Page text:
Aging should not hinder older adults and seniors from having an active and satisfying sex life. Contrary to what most people believe, sex is not just for young couples. Everyone desires to feel loved and receive affection. In fact, a lot of seniors continue to be sexually active even after 80 years old.According to recent studies, more and more seniors have reported an improved sex life as they age. While the body may not be as limber as it used to be, there are still a lot of ways you can have a fulfilling and enjoyable sex life. One must pay close attention and learn how to adapt to the changing needs of your body in order to make senior sex a little more pleasurable.Here are some tips to make senior sex more enjoyable and satisfying:Do not rush it. Take your timeOur body changes as we age. Seniors who want to continue to be sexually active need to learn how to adapt to these changes. When it comes to becoming aroused, it still pays to be patient and to take your time. It is important to allow yourself and your partner to build the excitement. Snuggling, hugging, kissing, massaging, and caressing will help you set the mood. Remember not to rush it. Take time to create a romantic ambiance and allocate more time -lots of time for foreplay in order to make sexual intercourse more pleasurable. Remember, if you want to enjoy and be satisfied, do it nice and s-l-o-w.Communicate. Communicate. Communicate.Communication is key. The more you talk to one another, the easier it is for your partner to know your feelings, expectations and desires. Tell him or her what makes you feel good in order to make sex more satisfying and enjoyable. Your partner wants to please you as well, so he or she will listen to what you like. In most cases, talking about sex and foreplay can make you feel sexy and easily turned on. So speak up, don’t be shy. Be direct.Explore and be creativeSpice it up a notch by exploring more options that can help give you more pleasure like engaging in oral sex, masturbation, using sex toys and finding new intercourse positions. Be creative and experiment with different positions until you find the ones that will please you and your partner.Learn to adjustBecause of the aging process, having sex can be challenging. This is due to all the physical, mental and emotional changes you go through. However, learning how to adapt to these changes will help make senior sex not only easier but also more enjoyable.Age-related changes are different for men and women. For senior men, erectile dysfunction may be a problem because of the decrease in hormone levels. If this is an issue, talk to your physician about erectile dysfunction or other erection problems to get advice and treatment. If medication is prescribed, it is important to ask about possible side effects that may affect not only your sexual relationship, but your body as well.For senior women, vaginal dryness may be an issue. If this is the case, don’t worry. There is a wide-variety of over-the-counter water-based lubricants available for purchase, including those with different scents, flavors, colors, etc. Lubricants will help relieve vaginal dryness to make sexual intercourse more comfortable and pleasurable.Stay healthy and fitEating healthy and exercising regularly are key ingredients that will help seniors look younger, feel better and enjoy life even more. Health and fitness can also help improve your sex life by giving you the strength you will need to last longer during sexual intercourse.Eat a balanced diet and include lots of fruits and vegetables in your meal. It is also important to limit your alcohol-intake as it may decrease sexual arousal. Based on research, too much alcohol may cause erectile problems for men and women may experience difficulty in reaching an orgasm.Check with your doctorDue to the aging process, there are a lot of things that can interfere with being sexually active. As you approach your golden years, you may experience more and more physical ailments like high blood pressure, heart disease, diabetes and other medical conditions, which can make you less interested in sex.Medications may interfere with sexual function as well. If sexual problems, including erectile dysfunction, arise due to these conditions, consult your doctor to receive proper medication. Be sure to discuss your medical condition, any prescription questions or possible medication side effects with your physician. It is advisable to take your partner when you talk to your doctor so you can both understand and learn how to resolve the your sexual circumstances together. By doing this, not only will the both of you become more understanding of each other’s needs and limitations, but also sex and the relationship will become more meaningful and special.Keep that spark aliveSpending quality time with your loved one is the best way to keep the spark alive. Try to set aside time for each other so you can do things together. Perhaps watch a movie, go out to a romantic dinner, plan a weekend getaway, or simply cuddle in bed. Try to remember the feeling when you first started dating and the things that made you fall in love with each other. These things will definitely help set the mood.As you get older, you need to be aware and ready to adapt to the changing needs of your bodies in order to make senior sex more satisfying and enjoyable. Remember, age should not be a hindrance to having an active and satisfying sex life.Copyright © 2009 La Dolce Living, Inc. All Rights Reserved.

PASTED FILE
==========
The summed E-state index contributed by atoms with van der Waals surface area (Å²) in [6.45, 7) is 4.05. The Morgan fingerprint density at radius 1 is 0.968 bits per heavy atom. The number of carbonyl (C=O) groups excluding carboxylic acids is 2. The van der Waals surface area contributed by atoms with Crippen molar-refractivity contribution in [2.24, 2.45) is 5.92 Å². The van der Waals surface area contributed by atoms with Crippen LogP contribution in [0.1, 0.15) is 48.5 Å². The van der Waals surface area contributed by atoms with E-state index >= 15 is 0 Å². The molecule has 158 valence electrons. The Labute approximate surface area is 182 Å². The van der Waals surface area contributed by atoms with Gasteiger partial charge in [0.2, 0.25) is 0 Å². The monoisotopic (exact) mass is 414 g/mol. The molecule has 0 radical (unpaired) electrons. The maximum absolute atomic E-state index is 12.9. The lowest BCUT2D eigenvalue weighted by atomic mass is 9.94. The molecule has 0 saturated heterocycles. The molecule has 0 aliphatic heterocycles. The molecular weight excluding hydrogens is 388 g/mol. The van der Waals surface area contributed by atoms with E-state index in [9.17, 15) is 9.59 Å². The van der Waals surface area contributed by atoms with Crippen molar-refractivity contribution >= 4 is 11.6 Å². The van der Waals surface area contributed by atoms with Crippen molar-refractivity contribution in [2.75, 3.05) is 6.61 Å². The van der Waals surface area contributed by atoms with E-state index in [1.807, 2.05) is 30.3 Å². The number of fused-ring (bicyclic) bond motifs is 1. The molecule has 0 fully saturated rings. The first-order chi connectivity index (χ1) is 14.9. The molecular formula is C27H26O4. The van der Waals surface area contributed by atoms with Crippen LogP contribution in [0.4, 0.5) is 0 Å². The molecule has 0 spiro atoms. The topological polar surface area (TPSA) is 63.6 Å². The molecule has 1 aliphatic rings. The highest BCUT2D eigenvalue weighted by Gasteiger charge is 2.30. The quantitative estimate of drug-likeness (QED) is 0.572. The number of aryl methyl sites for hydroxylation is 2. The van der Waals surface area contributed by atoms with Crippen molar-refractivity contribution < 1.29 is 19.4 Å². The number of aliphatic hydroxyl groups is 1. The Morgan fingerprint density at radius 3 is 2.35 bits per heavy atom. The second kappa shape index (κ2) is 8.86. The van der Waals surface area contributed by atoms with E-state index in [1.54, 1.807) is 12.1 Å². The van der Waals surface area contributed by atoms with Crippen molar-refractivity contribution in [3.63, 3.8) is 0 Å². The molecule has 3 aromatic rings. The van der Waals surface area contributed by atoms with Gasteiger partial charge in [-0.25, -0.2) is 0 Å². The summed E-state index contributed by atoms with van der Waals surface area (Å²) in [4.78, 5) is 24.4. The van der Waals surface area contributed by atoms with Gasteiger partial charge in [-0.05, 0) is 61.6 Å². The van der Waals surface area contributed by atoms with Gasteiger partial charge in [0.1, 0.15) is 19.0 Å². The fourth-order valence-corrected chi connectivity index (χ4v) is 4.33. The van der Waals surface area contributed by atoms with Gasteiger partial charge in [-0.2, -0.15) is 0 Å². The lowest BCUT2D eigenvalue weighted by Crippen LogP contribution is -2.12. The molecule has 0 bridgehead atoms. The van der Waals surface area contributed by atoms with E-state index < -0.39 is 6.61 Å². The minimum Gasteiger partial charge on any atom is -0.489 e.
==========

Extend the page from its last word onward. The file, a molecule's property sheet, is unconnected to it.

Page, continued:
If you think The Talk is going to be about sex, remember that by definition a semi-adult is at least 18 years of age. If by age 18 you are not having an on going rapport with your child about all aspects of sexuality, either you are raising your family in one of the subcultures of American society in which sex and sexuality belong in marriage and you don’t need that rapport yet or you are a fool.The topic for The Talk we are having with our semi-adult child who resides in our home is: How do adults live together under one roof. To be accurate its Talks, not Talk. Her father and I have been living together under one roof for 25 years. It took awhile for us to figure how to live happily together. Occasionally we still hit a bump (when he removed the 13 year olds Friday night bedtime without a word to me was a recent minor bump). It is to be expected that it will take awhile for her also. The trouble is while she is learning how to live like an adult with other adults, we have to endure the process.Take money. This is a very hard concept for out semi-adult to grasp; the Bank of MOM is closed. We expect that if we loan you money you will pay us back…first. Before you buy new clothes, before you go to the movies. We are very glad you tithe, but you still need to pay us back. It should be noted that when I borrow money from you, I always pay you back usually before you have to come hunting for your money.Take caring for shared spaces: The counter fairy (a relative of the tooth fairy, takes dishes off counters instead of teeth from under pillows) has retired. You use the kitchen to make chocolate chip cookies at 3 am; you clean it up and make sure you leave some cookies for mom and dad to try. I do not complain about having no sugar, flour or chocolate chips because I know how to live with other adults and I like cookies.Take respecting others schedule: I do the family’s wash on Monday and Tuesdays. My house, my schedule, on this one, my way. We have four people getting out of the house in the morning and one shower: you cannot decide to change your shower time without consulting anyone else and you don’t get to wake me up if dad has cut into your shower time by less than 7 minutes. Living with other adults is not always fair.Take “borrowing” others possessions: Adults do not take items from other people’s bedrooms without permission. You don’t borrow your sister’s shirt or my socks without asking. Yes, she does that to you but again note, neither your father nor I “borrow” from you or your siblings without asking first. The exception: Flip-flops left next to the shoebox instead of instead of in it can be borrowed at will.The Talks generally go well. Occasionally we get rolled eyes (you can’t tell another adult not to roll her eyes at you), huffy behavior or tears. The message usually doesn’t sink in the first time. There is still a bit of teen selfishness and listening for loopholes in our semi-adult. There is still a bit of I’m the parent, do it my way in how we communicate with our resident semi-adult.We are all learning.
Adults approach learning differently than children. While a child may accept an authority figure in the classroom imparting knowledge, the adult is not.Often published articles about music instruction and playing refer to children and their psychological and educational development compared to students that do not study music. How an adult learns is an important issue to consider while formulating music instruction.Some areas to contemplate if you are studying music or teach music to adults are:Self-DirectionAdults generally assume independence and expect to take part in the process of developing instruction as well as an active position in the evaluation of their performance. They prefer to work at their own pace in the areas they choose and feel that their “grade” or result should match their expectations of what they should receive.The best avenue of instruction for an adult then is not a large classroom with an authoritative instructor but either through independent study, where they in a sense act as the student and the instructor themselves, or one-on-one with a respectful tutor that facilitates the attainment of knowledge.Level of Physical ComfortKindergarten students may sit around in a circle on the floor or a high school student may concede to sit in a small desk with a hard wooden seat, but adults prefer and demand comfort. Some adults are set in their ways so to speak, they “like it how they like it,”period.To address the desired comfort level of adults either the classroom accommodates, or they choose to hire a tutor to instruct in their home or they learn through an independent course at home. They might also want to consider the instrument they choose in relation to how it is played. For example, a smoker that gets winded quickly might have more success learning the guitar or piano as opposed to a wind instrument like a saxophone or trombone.Insecurity or EmbarassmentSome adults are uncomfortable learning new things or not knowing how to do things. In their employment or at home, they may feel confident about their abilities and problem solving skills but in a new situation, they may feel inadequate or awkward. To counteract these feelings of insecurity, embarrassment or inadequacy adults usually overcompensate by trying to do everything perfectly, they ask the instructor many probing questions to try to focus information and requirements, and take their time to accomplish tasks in order to avoid mistakes.In music instruction, the adult wants all the information they can get a hold of, they are less inclined to try things without some kind of knowledge base. Whereas a child may blow into a trumpet and not worry about how badly it sounds, whether they know how to read the music or where to put their fingers, they do it just for fun, adults want to master it and not “make a fool of themselves.”The instructor or teaching method needs to be able to respond to the adults’ intense need for detail and affirmation. While an adult may do well in a formal education setting for a music theory or history class, when in comes to playing an instrument private instruction is a better choice to put the student at ease and allows for plenty of inquiries.Prior Experience and ApplicationYoung students have few experiences to afford them the ability to imagine a ‘real life’ application of knowledge. Adults may have decades of knowledge and experiences brought into the classroom with them and they can see how information may apply to other aspects of their life or to other areas of study.When an adult is learning to play music, they want to be able to apply their knowledge and experiences. So many adults do not desire to learn music just for the sake of it, but to be able to play at their church or in a band or to compose their own music. They come to learn music with a goal and prior expectations.Adults that desire to learn music are goal oriented, exercise autonomy, and require respect and comfort. So if you are planning to learn a new skill, such as playing the piano, or you are a teacher planning your curriculum consider the unique requirements of the adult student.References:Kearsley, Greg. Explorations in Learning & Instruction: The Theory into Practice Database Andragogy (M. Knowles). http://tip.psychology.org/knowles.html>Lieb, Stephen. Principle of Adult Learning. http://honolulu.hawaii.edu/intranet/committtees/FacDevCom/guidebk/teachtip/adults-2.htm>Smith, M. K. planning your curriculum ‘Malcolm Knowles, informal adult education, self-direction and anadragogy’, the encyclopedia of informal education. http://www.infed.org/thinkers/et-knowl.htm.>